Continuing our exploration of the right molding process for part design (“Determining the Right Molding Process for Part Design”), this blog entry considers RIM Molding vs. Aluminum Casting.
Many features in aluminum casting can be made in the cast, but critical features must be machined as a secondary operation. RIM allows these features to be molded in for reduced handling and reduced cost. Both methods allow for variable wall thickness—down to 0.60” for aluminum casting, and from 0.12” to 1.12” in RIM. Another major difference is appearance quality. A grinder is used for cleanup in aluminum casting, while RIM Molding delivers an excellent finish out of the mold.
Materials cannot be encapsulated with aluminum casting. Only RIM can encapsulate metals, electronics, and other parts for optimum protection and strength. Compared to RIM, the finish quality of aluminum cast parts is low; and RIM can take paint, silk screening and texturing better for improved branding.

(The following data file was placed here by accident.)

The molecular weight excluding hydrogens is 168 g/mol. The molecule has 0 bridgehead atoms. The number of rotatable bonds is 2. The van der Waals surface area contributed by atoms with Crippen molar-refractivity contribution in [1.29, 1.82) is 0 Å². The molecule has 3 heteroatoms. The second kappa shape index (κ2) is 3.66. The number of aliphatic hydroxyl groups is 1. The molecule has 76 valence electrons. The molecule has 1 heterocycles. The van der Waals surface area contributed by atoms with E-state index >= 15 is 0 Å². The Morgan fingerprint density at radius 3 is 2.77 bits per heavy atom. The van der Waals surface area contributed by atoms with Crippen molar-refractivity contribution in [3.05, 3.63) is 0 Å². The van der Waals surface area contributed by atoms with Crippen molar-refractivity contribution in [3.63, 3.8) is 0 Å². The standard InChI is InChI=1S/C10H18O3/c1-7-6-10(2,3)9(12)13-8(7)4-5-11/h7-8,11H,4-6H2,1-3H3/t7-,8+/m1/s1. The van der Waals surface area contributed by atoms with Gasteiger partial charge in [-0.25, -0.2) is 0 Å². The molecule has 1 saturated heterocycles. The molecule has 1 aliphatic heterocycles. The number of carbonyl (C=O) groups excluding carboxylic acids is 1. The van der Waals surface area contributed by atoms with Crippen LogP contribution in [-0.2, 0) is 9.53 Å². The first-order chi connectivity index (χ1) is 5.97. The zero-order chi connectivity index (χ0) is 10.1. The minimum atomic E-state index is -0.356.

Both processes are appropriate for small run volumes, but are not cost-effective when dealing with larger quantities (over 500/mo.). RIM tooling lead times are shorter than for aluminum casting. Both RIM and aluminum casting require a low up-front cost, although RIM is slightly more cost effective if tooling modification will be needed.
Another Design Consideration: With RIM, you can create very large, light-weight, low-cost parts that would otherwise be limited in design with aluminum casting.
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